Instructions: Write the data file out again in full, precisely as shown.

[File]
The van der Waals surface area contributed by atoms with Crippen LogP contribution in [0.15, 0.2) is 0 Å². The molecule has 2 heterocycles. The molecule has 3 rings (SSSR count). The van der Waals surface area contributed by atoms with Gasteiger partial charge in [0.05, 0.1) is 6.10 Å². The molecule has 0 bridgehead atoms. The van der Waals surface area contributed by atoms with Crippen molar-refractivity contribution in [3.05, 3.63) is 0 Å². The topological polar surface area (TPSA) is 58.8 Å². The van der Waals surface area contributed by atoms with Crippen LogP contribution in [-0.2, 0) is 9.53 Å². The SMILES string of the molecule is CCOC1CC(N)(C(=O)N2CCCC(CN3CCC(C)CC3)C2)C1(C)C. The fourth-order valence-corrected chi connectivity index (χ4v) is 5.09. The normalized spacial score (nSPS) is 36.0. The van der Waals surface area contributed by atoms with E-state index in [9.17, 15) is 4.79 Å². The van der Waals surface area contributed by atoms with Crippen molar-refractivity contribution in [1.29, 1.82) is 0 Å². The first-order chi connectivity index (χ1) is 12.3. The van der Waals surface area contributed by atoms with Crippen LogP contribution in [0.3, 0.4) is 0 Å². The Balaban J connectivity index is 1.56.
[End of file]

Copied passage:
The van der Waals surface area contributed by atoms with Crippen LogP contribution in [0.15, 0.2) is 0 Å². The molecule has 2 heterocycles. The molecule has 3 rings (SSSR count). The van der Waals surface area contributed by atoms with Gasteiger partial charge in [0.05, 0.1) is 6.10 Å². The molecule has 0 bridgehead atoms. The van der Waals surface area contributed by atoms with Crippen molar-refractivity contribution in [3.05, 3.63) is 0 Å². The topological polar surface area (TPSA) is 58.8 Å². The van der Waals surface area contributed by atoms with Crippen LogP contribution in [-0.2, 0) is 9.53 Å². The SMILES string of the molecule is CCOC1CC(N)(C(=O)N2CCCC(CN3CCC(C)CC3)C2)C1(C)C. The fourth-order valence-corrected chi connectivity index (χ4v) is 5.09. The normalized spacial score (nSPS) is 36.0. The van der Waals surface area contributed by atoms with E-state index in [9.17, 15) is 4.79 Å². The van der Waals surface area contributed by atoms with Crippen molar-refractivity contribution in [1.29, 1.82) is 0 Å². The first-order chi connectivity index (χ1) is 12.3. The van der Waals surface area contributed by atoms with Crippen LogP contribution in [0.3, 0.4) is 0 Å². The Balaban J connectivity index is 1.56.